(HealthDay News) – Models show daily oral preexposure chemoprophylaxis (PrEP) in the general population of men who have sex with men (MSM) could prevent a substantial number of HIV infections, but at a high cost.

To investigate the effectiveness and cost-effectiveness of PrEP in MSM, Jessie L. Juusola, from Stanford University in Palo Alto, CA, and colleagues used published literature to create a dynamic model of HIV transmission and progression in MSM (aged 13–64 years). Based on clinical trial results, PrEP was assumed to reduce the infection risk by 44%.

The researchers found that utilizing PrEP in 20% of US MSM would reduce new HIV infections by an estimated 13%, resulting in a gain of 550,166 quality-adjusted life-years (QALYs) over 20 years. The estimated cost would be $172,091 per QALY gained. Use of PrEP in a larger proportion of MSM would prevent more infection at a greater cost, up to $216,480 per QALY gained if initiated in all MSM. PrEP costs would probably be about $50,000 per QALY gained for high-risk MSM (average of five partners per year). Costs for using PrEP for 20 years in all high-risk MSM would be $75 billion in added health care-related costs and $600,000 per HIV infection prevented, compared with incremental costs of $95 billion and $2 million per infection prevented with coverage of 20% of all MSM.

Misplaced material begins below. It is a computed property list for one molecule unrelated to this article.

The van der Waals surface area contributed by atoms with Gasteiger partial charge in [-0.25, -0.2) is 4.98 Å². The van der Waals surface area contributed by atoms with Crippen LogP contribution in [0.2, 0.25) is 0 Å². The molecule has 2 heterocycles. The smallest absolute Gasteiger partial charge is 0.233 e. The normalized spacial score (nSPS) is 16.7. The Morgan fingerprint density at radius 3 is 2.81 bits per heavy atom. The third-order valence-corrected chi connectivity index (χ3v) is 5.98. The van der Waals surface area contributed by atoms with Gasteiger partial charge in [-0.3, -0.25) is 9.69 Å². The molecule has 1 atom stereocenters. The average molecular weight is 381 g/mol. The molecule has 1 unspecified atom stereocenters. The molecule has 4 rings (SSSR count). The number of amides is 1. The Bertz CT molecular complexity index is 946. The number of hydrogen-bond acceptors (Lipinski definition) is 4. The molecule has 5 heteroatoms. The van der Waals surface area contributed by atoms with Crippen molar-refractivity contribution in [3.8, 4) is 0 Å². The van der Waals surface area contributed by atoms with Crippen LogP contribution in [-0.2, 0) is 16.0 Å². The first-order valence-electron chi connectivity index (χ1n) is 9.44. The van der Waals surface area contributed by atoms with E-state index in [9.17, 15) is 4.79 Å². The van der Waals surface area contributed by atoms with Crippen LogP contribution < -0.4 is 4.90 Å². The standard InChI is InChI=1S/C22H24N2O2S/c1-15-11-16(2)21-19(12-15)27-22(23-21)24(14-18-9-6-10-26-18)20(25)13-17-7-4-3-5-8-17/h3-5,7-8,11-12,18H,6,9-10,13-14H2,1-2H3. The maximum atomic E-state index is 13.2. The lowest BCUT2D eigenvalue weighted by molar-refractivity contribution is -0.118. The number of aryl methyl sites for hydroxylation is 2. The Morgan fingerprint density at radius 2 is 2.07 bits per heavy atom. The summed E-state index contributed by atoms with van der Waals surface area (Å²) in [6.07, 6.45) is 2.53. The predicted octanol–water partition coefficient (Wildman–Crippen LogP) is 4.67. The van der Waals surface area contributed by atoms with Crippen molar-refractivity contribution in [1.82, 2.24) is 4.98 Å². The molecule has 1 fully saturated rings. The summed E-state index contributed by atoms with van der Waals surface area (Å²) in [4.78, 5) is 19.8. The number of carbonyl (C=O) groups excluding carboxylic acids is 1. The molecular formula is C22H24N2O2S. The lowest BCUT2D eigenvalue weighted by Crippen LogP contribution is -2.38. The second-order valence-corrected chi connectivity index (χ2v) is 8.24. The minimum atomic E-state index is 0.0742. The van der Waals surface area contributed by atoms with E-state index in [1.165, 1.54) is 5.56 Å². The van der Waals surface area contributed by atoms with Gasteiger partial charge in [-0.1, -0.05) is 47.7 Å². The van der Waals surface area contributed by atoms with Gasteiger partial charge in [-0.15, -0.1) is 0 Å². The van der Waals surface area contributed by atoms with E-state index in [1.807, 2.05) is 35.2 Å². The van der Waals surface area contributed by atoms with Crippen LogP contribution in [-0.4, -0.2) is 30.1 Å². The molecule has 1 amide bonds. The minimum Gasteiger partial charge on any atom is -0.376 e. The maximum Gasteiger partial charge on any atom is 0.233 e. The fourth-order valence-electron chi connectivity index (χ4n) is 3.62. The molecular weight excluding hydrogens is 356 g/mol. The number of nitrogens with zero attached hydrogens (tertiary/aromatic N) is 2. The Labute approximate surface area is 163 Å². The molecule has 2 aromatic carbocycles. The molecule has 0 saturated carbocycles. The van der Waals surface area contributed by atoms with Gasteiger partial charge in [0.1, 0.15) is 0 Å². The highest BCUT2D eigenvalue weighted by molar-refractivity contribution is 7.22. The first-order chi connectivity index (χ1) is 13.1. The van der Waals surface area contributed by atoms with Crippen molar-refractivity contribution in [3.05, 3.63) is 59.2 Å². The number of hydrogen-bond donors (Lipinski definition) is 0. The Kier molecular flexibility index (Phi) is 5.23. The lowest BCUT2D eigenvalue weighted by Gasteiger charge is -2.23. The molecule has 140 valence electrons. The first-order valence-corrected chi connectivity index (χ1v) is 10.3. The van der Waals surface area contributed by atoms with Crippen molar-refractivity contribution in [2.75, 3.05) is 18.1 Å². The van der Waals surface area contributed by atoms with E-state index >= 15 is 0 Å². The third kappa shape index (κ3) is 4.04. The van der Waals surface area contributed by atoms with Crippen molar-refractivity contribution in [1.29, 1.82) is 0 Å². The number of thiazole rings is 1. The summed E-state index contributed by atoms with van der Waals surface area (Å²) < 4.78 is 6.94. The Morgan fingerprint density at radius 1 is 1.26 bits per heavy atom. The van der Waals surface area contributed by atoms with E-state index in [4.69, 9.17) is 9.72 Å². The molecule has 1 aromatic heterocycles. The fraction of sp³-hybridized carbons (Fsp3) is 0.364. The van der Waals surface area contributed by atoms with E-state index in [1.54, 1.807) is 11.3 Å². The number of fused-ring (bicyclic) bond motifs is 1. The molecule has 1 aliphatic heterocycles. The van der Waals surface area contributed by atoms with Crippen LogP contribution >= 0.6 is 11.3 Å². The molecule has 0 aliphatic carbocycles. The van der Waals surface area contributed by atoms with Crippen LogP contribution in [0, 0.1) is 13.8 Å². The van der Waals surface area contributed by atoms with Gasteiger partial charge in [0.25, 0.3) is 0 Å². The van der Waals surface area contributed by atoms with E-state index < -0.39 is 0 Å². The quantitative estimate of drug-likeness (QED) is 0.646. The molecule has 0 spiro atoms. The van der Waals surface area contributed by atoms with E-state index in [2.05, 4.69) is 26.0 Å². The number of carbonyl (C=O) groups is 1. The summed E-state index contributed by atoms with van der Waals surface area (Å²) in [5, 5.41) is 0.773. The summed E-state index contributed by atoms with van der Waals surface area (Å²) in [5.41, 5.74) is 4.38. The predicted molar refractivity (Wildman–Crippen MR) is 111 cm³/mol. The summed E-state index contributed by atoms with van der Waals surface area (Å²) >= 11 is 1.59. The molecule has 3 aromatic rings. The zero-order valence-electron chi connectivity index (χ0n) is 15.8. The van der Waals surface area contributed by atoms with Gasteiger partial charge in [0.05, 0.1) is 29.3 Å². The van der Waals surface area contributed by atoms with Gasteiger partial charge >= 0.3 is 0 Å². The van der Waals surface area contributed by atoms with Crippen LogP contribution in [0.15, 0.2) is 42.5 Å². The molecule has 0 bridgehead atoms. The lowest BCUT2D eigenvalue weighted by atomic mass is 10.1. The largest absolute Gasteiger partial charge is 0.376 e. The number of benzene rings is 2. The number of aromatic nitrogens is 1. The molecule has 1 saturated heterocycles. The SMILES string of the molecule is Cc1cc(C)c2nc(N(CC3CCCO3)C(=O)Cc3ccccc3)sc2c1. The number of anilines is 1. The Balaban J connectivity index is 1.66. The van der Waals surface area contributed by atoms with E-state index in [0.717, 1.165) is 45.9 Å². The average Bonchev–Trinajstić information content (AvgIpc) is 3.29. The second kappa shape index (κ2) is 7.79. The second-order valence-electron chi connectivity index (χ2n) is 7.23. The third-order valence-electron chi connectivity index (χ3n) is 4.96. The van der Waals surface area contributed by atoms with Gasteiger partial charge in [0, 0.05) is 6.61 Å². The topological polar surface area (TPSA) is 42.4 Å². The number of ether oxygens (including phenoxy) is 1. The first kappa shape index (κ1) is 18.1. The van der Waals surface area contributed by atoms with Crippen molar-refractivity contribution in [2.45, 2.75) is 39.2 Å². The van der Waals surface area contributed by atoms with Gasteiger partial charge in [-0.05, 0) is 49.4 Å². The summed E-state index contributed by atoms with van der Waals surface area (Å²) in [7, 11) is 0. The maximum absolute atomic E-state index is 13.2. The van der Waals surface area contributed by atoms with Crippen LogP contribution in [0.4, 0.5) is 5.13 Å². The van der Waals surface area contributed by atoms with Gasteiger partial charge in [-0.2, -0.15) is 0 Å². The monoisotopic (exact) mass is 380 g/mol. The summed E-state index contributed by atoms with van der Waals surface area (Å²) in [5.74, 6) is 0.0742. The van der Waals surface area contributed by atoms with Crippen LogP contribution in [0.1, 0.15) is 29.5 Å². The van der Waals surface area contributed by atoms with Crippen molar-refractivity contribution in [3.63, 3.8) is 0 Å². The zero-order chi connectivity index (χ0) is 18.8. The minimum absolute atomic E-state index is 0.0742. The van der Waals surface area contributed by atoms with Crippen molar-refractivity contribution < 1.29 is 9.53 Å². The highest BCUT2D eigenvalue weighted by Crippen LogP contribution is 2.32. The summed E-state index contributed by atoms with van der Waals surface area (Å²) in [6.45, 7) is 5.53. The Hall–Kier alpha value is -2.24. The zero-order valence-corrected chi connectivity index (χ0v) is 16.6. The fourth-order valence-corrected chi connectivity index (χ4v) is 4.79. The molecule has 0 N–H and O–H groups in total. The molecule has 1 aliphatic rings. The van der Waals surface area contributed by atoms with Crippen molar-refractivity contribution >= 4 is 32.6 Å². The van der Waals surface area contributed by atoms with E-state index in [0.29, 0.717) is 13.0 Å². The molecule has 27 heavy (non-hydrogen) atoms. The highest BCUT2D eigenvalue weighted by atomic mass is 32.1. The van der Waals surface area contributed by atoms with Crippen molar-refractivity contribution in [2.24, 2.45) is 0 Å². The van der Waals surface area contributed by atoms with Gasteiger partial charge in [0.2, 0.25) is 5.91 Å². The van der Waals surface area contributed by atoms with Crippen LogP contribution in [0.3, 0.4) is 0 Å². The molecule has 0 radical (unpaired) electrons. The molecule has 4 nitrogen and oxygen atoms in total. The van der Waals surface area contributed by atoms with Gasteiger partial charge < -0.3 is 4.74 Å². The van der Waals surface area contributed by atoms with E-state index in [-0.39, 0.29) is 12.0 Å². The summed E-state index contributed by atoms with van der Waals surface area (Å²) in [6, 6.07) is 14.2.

“Use in high-risk MSM compares favorably with other interventions that are considered cost-effective but could result in annual PrEP expenditures of more than $4 billion,” the authors write.

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